Now is the time to plan our week! Now is decision time! There will be many inviting alternatives, which could take up our time and promise us rewards. However, this is the week of all weeks in which we as a community, can be renewed through prayerfully and seriously walking the road to Calvary together … and then into the light of Resurrection.

Our reward? A greater alertness to the suffering Christ in His people today, and the strength and quality to be ‘Easter People’ in a world where His Word is still to be proclaimed and heard.

May this week be a source of blessing for all of us.

 

PRAYER REFLECTION: What Faith does?

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Some people think that if you have enough faith life will be plain sailing. But this is not so.

The fact that we can swim doesn’t prevent us from being knocked about by the waves.

In the same way faith doesn’t shield us

from the hard knocks of life or death.

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What, then does faith do?

It gives us bearings, and thus enables us

to live in a fragile world

without getting lost or giving in to despair.

Just as swimmers trust that if they don’t panic,

and if they do a few simple things,

then the power of the sea will uphold them.

So believers entrust their lives

to a greater power than us all.

This power is the creative dynamic of God,

who rebreathed new life into his Son at the moment of His Resurrection! We are called to re breathe new life into our sisters and brothers, our Society, our country, our world!

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A Pep talk for Palm Sunday year C 2019 by Fr Brian Gleeson CP, Melbourne, Australia. bgleesoncp@gmail.com

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We are beginning today the best week in the whole liturgical year. Centuries ago it was called the ‘Great Week’. Nowadays we call it ‘Holy Week’. We follow Jesus every step of the way. We have started with his triumphant entry into Jerusalem, where he is welcomed, applauded and acclaimed, by a big crowd of followers. On Thursday we will join him at table and receive the gift of himself in bread and wine. After dining with him we will walk with him along the path that leads from the Upper Room to the Garden of Olives. There we will see him falling to the ground in fear and anxiety about the cruel death that awaits him. Friday will find us standing beside his mother at the foot of the cross, and feeling compassion for him in both his physical agony and his mental torment.

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We will be feeling especially some of his sense of being alone and abandoned, betrayed and deserted, not only by friends and followers, but even by God. On Saturday we will be quiet and silent around his tomb, as we remember the injustice, hostility and cruelty, of all those evil men who murdered him. Then, late on Saturday, we will move from the darkness of our journey to the place of the brightly burning fire. There we will join the procession of the great Easter Candle, representing the risen Christ, as he lights up the darkness of our church and lives.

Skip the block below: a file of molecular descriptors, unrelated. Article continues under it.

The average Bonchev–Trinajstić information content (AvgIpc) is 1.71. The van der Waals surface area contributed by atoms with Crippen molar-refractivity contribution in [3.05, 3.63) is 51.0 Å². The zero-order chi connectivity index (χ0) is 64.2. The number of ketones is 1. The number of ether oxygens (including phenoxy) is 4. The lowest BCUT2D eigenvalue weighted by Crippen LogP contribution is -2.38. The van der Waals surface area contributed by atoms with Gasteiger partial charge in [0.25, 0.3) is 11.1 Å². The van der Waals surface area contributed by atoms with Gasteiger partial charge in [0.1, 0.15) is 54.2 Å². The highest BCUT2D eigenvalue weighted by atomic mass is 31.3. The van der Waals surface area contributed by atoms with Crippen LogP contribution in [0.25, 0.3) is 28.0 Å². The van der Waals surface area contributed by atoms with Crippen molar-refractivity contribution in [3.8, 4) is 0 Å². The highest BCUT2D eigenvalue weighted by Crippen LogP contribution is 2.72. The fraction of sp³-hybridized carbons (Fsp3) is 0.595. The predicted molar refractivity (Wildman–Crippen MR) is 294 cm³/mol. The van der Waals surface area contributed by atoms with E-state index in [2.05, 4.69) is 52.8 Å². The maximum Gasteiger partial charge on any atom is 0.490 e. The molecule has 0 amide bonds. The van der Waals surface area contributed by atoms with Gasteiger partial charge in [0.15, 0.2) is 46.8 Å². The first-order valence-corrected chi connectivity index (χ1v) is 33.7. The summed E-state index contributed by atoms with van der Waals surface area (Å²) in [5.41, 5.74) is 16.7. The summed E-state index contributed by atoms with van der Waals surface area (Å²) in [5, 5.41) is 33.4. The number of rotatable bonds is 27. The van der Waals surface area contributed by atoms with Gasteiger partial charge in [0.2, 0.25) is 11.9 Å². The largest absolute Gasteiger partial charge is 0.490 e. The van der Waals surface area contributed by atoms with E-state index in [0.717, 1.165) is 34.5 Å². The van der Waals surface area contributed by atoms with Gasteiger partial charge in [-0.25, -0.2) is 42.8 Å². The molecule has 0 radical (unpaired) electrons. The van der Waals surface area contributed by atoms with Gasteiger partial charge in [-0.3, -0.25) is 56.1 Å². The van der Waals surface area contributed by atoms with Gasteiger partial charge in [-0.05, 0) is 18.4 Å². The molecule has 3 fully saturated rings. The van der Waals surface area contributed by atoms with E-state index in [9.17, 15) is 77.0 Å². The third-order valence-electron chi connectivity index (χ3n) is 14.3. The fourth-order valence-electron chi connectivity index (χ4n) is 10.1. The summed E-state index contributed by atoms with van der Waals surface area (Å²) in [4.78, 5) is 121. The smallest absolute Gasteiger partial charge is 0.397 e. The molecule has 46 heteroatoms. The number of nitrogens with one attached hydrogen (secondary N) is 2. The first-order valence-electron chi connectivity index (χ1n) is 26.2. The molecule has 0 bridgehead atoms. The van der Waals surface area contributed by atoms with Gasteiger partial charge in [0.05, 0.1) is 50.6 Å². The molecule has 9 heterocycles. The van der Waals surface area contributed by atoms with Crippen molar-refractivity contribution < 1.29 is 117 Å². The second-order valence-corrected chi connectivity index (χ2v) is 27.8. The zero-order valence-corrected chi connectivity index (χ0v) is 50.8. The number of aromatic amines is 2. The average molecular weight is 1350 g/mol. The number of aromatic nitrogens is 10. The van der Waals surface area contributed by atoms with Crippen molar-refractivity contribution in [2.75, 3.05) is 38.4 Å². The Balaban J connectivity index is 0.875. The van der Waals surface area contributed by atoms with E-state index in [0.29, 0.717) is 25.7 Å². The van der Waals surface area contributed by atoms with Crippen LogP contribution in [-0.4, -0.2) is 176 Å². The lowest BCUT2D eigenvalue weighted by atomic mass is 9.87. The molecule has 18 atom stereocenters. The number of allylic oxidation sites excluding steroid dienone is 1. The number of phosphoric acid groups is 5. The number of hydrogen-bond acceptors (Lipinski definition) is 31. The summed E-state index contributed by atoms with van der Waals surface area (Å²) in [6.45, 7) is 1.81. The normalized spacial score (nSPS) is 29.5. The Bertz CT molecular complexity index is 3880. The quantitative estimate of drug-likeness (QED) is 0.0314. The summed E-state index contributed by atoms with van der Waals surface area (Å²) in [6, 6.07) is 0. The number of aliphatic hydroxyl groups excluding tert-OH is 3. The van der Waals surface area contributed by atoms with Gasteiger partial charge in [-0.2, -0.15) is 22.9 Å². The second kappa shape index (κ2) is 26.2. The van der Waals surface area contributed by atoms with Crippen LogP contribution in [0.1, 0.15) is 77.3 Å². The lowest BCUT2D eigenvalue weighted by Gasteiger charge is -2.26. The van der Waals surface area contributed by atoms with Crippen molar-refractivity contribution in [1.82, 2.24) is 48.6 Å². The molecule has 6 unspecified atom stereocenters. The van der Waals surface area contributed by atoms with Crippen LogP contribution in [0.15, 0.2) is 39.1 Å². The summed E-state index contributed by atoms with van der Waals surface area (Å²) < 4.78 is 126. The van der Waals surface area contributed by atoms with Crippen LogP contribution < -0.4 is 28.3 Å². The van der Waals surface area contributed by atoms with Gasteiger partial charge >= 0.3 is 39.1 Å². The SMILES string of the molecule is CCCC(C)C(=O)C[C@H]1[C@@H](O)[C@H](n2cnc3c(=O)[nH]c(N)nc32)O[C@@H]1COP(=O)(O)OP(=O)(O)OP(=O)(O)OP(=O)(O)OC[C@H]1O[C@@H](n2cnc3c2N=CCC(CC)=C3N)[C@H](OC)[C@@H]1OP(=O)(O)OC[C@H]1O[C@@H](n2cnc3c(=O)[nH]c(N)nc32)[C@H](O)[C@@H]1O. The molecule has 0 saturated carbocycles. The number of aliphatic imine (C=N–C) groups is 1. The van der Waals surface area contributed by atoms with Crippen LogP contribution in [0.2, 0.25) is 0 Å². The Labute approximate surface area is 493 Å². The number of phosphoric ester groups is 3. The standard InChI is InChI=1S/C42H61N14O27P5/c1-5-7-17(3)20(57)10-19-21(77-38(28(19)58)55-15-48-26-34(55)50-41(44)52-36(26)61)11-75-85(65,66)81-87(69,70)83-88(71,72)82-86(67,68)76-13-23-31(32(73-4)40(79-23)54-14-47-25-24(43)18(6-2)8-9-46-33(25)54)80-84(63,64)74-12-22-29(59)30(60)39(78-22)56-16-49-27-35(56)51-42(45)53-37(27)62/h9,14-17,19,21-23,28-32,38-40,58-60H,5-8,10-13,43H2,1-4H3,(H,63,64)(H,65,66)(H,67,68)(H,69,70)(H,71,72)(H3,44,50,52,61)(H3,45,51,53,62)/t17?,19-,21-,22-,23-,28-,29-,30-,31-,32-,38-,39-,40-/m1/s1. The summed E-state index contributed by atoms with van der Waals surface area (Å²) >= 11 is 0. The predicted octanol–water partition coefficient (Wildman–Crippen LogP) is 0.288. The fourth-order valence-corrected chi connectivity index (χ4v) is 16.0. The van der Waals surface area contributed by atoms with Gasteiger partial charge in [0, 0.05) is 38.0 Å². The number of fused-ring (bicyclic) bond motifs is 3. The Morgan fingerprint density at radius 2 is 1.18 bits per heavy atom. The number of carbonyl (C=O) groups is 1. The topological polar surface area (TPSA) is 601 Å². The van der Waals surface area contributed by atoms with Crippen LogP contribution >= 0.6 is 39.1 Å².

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There and then, the pain and sadness of our journey with Jesus to Calvary, will give way to the hope and joy that comes with our awareness. Jesus Christ is not dead and gone. No, he is alive, strong and powerful, alive in himself, and alive in us. And so we will be hearing in our hearts those assuring words that the mystic Juliana of Norwich, in her vision of Christ crucified, heard from his own lips: ‘All will be well, all will be well, all manner of things will be well.’    Do we also believe that?

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Brian Gleeson

Bro Vicente CP and Fr Brian CP

 

 

5th Sunday of Lent Year C 2019. A realhomilie by Fr.Kevin Walsh, Sydney Australia. kevin.w3@bigpond.com ‘NEITHER DO I CONDEMN YOU’ said Jesus to the woman.

5th Sunday of Lent year C 2019

Every day when we watch the T.V News, or read the Headlines and stories on line, most of the eye catching events are about people getting into trouble. Either this one was caught robbing a Jewelry Shop, or someone has ripped off the Tax Office, and has been caught, or some unfaithfulness in marriage, or some personal argument about a couple players in a Cricket team etc. I wonder if the TV ratings would be the same if they were all good stories about the positive and noble things that people have done?

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Most probably the ratings would really slip. There is something within our human nature that gets enjoyment and satisfies our curiosity in seeing someone get caught, and the issue made public. Most certainly there are times when you would hope that some people do get caught for the way that they have gravely disturbed and abused other decent people, through robbery, murder etc.

5th Sunday of Lent Jesus and the stones